Tuesday, 28 May 2013
Tuesday, 21 May 2013
Oil mogul Armand Hammer amassed a large collection of paintings by famous artists. He then decided to build a $70 million museum to house his collection. The Armand Hammer Museum would be a grand monument to Hammer and his taste.
Some were startled to learn that despite his personal fortune of hundreds of millions of dollars, Hammer expected the shareholders of the Occidental Petroleum Company to pay for his museum. But when shareholders sued to block Hammer from using company funds, they were even more startled to discover that he had already spent millions of dollars of shareholder money to buy art for his personal collection. Those millions of dollars were taken from the retirement funds of teachers, waiters and shop clerks to buy more art for Hammer.
|C. F. Payne|
Dennis Kozlowski, the former CEO of Tyco International, acquired a personal fortune of approximately $600 million. Before he was convicted for plundering money from his company, he set out to acquire a major art collection (Monet, Renoir, etc.) with the assistance of a Palm beach art consultant. Kozlowski apparently became a fan of Michelangelo in the process because he commissioned an ice sculpture of Michelangelo's David that urinated Stolichnaya vodka into the crystal glasses of guests who he flew to his wife's $2 million birthday party on the island of Sardinia.
During Kozlowski's last major art purchase, he falsified the paperwork to avoid paying tax on $14 million worth of art, and ended up being indicted for tax evasion.
Why did Fuld need that much money so badly? What made it all worthwhile? For one thing, Fuld was able to acquire a major art collection worth tens of millions of dollars, including works by abstract expressionists such as de Kooning. Bonus: his wife got to sit on the board of the Museum of Modern Art.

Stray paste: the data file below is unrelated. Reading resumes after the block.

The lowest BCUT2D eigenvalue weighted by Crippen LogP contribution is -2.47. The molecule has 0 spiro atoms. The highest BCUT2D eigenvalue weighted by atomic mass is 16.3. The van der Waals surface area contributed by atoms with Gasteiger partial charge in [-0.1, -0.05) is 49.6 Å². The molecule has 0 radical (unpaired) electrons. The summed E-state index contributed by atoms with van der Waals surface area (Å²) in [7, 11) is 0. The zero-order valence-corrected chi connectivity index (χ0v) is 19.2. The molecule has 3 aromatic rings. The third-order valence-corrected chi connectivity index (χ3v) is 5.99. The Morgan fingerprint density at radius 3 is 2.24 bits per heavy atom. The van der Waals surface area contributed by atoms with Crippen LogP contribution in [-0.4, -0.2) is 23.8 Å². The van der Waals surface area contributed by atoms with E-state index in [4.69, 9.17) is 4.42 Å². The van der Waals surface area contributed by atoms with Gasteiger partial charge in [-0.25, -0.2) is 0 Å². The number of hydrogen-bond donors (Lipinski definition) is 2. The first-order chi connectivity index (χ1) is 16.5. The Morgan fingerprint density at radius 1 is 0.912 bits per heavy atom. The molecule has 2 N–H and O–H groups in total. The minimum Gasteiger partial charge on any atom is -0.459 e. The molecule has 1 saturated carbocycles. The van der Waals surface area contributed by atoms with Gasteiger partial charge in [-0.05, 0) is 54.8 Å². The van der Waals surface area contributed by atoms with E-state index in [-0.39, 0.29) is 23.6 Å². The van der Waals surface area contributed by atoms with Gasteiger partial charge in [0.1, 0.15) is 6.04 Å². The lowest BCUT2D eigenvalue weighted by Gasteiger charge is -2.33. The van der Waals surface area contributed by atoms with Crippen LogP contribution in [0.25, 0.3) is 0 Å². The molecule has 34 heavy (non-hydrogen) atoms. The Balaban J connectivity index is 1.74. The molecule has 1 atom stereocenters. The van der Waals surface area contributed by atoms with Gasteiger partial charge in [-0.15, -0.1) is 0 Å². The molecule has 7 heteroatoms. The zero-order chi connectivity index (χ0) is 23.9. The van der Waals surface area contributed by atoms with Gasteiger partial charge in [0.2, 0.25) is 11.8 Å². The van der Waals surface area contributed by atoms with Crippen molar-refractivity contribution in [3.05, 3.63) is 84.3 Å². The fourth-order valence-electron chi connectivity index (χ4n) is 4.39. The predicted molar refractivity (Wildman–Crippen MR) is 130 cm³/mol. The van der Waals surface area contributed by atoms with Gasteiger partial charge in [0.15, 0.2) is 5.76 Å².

A recent report on the intrinsic benefits of the arts found that the arts are responsible for
growth in individual capacities—such as enhanced empathy for other people and cultures, powers of observation, and understanding of the world—that can occur through cumulative arts experiences. These intrinsic effects enrich individual lives, but they also have a public spillover component in that they cultivate the kinds of citizens desired in a pluralistic society.
Monday, 20 May 2013
Tuesday, 14 May 2013
Dossier Postale (1969–70) consists of a series of letters which were sent to 26 well-known recipients, primarily artists, art critics, dealers, and collectors active at the time. Boetti sent the envelopes to imaginary addresses, thus each letter was returned to the artist undelivered, demonstrating Boetti’s preoccupation with improbability and chance.The envelopes, complete with colored stamps and stray markings from the postal service, make an interesting assortment of lines and colors:
|Marcel Duchamp had been dead for a year when Boetti mailed him this letter|
Talented illustrator Bill Mayer also has a marvelous collection of decorated envelopes. He has not, to my knowledge, exhibited them at the Museum of Modern Art, but you can see them on line.
It turns out that Mayer decorated nearly 100 envelopes containing letters to his wife, Lee. I am a big fan of Mayer's work, and I really enjoy these envelopes.
If we compare Mayer's envelopes to Boetti's on a level playing field, I find Mayer's visually stronger.
Nevertheless, there are two important differences that qualify Boetti's envelopes for an honored place as "fine art" at MOMA:
- Mayer's images are an act of genuine communication with another human being, while Boetti's onanistic epistles are never meant to be received or read. They have fake addresses designed to return Boetti's letters to him, as part of an intellectual game he plays with himself.
- Mayer's images are a purposeful act of skill, while Boetti relies instead on random marks by anonymous postal service employees to create his images, almost as if the postal bureaucracy is an extension of his brush.